By Libby Kamrowski
SPOKANE, Wash. (Reuters) - The teenager accused of opening fire at his Washington state high school, killing a student, told police he took the firearms from his father's gun safe and wanted to teach his classmates a lesson about "bullying," court papers showed on Thursday.
An affidavit filed by a police detective following 15-year-old Caleb Sharpe's arrest stated that the suspect said he had been picked on by the slain boy, identified only by his initials, S.D.S., who told Sharpe: "I always knew you were going to shoot up the school."
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Kathy Strahan, of Brea, California, told Reuters the student killed in the shooting spree on Wednesday morning was her great-nephew, Sam Strahan.
Sharpe discarded an AR-15 assault rifle that had jammed and fired into the boy's abdomen and face with a pistol before walking down a hallway at Freeman High School in the Spokane suburb of Rockford, shooting indiscriminately at other classmates, according to the court papers.
Three female students were also wounded in the shootings. All three girls were listed in satisfactory condition at a hospital on Thursday. "It's our intention to try him as an adult for premeditated murder," Spokane County Sheriff Ozzie Knezovich told reporters. "This young gentlemen got sucked into a counterculture of violence."
Knezovich declined to discuss what detectives believed motivated the shooting, but cited mental health issues and suggested Sharpe may have been influenced by violence on television and in video games.
Sharpe had been under the care of a school counselor after talking about killing himself, according to the court papers, which said his parents told detectives he gave them a suicide note a week earlier.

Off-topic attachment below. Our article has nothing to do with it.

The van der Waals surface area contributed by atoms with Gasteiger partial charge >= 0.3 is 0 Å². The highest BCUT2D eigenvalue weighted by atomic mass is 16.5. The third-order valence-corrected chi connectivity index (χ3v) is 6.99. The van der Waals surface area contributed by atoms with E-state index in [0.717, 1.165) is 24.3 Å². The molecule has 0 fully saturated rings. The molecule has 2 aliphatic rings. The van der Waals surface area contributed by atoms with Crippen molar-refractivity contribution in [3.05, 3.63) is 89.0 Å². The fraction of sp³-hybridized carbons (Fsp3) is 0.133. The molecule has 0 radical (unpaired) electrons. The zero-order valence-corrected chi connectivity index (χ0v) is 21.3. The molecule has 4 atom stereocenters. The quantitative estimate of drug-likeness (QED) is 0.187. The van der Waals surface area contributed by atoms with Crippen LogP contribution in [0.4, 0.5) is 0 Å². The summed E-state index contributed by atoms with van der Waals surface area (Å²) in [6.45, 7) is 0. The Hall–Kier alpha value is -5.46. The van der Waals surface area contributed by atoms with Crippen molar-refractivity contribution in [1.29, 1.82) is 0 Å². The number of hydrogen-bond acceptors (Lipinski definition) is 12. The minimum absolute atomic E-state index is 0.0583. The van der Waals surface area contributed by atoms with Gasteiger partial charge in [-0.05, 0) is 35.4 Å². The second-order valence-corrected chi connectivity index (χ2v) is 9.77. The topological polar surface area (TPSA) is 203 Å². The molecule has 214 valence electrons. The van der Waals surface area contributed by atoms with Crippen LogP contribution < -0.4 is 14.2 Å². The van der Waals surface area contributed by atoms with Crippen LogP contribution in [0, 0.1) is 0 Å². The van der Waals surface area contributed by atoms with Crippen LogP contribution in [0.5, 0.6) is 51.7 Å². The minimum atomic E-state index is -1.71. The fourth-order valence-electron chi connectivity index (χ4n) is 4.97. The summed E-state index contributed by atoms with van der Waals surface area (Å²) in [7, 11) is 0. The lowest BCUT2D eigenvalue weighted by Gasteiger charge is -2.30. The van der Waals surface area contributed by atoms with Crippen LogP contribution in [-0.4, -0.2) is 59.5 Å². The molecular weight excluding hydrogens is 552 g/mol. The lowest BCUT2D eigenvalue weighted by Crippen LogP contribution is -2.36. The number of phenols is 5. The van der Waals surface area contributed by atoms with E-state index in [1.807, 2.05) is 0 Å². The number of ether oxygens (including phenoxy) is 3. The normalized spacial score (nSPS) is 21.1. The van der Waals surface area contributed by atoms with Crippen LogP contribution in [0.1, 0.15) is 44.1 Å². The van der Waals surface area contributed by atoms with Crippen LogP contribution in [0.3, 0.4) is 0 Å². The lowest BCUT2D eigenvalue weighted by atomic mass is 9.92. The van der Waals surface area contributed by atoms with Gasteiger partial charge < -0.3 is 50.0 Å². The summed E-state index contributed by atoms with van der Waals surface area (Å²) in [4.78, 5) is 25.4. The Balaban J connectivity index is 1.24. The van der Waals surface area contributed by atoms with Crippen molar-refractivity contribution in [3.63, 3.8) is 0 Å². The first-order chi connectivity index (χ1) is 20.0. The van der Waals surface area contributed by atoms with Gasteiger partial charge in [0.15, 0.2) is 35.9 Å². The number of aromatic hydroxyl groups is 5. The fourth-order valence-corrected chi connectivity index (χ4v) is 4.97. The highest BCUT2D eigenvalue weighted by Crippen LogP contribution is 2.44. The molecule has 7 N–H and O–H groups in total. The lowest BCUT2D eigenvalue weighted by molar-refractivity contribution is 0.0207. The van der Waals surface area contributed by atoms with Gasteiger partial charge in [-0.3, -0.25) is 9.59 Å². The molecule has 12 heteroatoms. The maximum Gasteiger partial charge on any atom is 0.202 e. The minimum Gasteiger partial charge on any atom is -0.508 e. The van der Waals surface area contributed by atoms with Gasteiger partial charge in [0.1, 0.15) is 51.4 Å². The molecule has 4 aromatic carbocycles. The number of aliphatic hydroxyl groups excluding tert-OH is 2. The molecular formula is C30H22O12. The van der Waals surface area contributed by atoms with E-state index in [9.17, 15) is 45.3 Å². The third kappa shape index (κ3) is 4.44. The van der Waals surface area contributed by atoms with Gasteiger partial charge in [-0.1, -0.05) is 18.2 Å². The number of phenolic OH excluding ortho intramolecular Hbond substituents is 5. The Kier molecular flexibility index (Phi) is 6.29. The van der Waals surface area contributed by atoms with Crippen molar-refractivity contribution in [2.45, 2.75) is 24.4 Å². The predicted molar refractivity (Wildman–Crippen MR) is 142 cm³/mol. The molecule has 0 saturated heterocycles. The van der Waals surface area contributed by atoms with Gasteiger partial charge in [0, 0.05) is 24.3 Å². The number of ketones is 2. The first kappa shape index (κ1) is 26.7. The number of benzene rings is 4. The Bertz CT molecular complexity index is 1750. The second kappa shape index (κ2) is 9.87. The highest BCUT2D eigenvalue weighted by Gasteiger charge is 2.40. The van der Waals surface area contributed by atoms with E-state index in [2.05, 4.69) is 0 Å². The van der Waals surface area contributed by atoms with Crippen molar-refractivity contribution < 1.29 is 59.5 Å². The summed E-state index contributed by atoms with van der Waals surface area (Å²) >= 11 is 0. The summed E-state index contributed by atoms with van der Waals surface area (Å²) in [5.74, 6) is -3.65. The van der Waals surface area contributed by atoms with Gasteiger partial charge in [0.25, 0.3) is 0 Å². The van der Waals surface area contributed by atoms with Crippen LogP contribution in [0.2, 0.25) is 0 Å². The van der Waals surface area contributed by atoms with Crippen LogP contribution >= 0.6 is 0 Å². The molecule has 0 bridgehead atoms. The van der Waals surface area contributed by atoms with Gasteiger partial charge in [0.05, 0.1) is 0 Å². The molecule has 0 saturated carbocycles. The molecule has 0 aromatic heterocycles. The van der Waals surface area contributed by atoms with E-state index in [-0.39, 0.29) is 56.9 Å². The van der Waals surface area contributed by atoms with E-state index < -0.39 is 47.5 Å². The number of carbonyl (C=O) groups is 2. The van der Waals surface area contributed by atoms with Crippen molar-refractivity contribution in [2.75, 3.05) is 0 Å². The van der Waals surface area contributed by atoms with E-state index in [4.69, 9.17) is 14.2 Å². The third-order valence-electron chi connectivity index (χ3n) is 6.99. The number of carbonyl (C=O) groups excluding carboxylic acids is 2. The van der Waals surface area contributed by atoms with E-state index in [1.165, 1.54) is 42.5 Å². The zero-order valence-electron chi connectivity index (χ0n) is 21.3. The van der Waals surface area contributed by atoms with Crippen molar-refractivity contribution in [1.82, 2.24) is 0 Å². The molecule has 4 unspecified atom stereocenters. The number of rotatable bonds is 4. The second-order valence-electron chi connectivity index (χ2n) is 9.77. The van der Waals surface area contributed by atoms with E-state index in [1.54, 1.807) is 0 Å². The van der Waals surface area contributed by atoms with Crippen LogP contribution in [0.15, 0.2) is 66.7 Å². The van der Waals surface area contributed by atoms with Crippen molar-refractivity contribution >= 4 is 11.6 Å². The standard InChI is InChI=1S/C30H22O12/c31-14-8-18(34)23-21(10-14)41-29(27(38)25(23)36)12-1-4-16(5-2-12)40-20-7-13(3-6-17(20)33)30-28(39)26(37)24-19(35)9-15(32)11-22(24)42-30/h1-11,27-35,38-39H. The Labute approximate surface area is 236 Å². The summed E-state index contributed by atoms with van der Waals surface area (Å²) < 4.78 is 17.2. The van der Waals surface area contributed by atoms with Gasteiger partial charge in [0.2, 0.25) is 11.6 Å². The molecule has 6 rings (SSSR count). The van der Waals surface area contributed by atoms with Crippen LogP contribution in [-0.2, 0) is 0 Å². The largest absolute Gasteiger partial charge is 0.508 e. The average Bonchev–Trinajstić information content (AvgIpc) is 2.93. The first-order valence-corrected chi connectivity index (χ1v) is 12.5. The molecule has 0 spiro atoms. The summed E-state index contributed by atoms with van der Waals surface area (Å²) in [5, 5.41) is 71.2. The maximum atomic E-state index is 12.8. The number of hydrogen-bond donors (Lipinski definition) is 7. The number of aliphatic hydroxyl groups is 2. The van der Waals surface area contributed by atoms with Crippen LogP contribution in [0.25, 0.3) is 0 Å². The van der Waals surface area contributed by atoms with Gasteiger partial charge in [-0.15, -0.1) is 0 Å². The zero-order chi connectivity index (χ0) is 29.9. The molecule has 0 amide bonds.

The sheriff's office said "documents" belonging to the suspect showed he had been planning the attack, although it was not clear for how long. Sharpe was being held on one count of first-degree murder and three counts of attempted murder.
Freeman student Michael Harper told the Spokesman-Review newspaper that Sharpe was a friend who loved the AMC network drama "Breaking Bad," about a chemistry teacher who turns to cooking methamphetamine, and that the suspect had recently become obsessed with documentaries about school shootings.
Another classmate told police that Sharpe made improvised explosive devices out of various chemicals and gas and that his father bought him guns, according to the affidavit.
A school bus driver told police she was suspicious when Sharpe boarded on Wednesday morning carrying a large black duffel bag because she knew he was not involved in athletics. It was not clear if the driver alerted anyone.
Sharpe surrendered to a janitor after his pistol ran out of ammunition, the affidavit said.
(Reporting by Libby Kamrowski in Spokane, Wash., Suzannah Gonzales in Chicago, Keith Coffman in Denver and Dan Whitcomb in Los Angeles; Writing by Dan Whitcomb; Editing by Peter Cooney)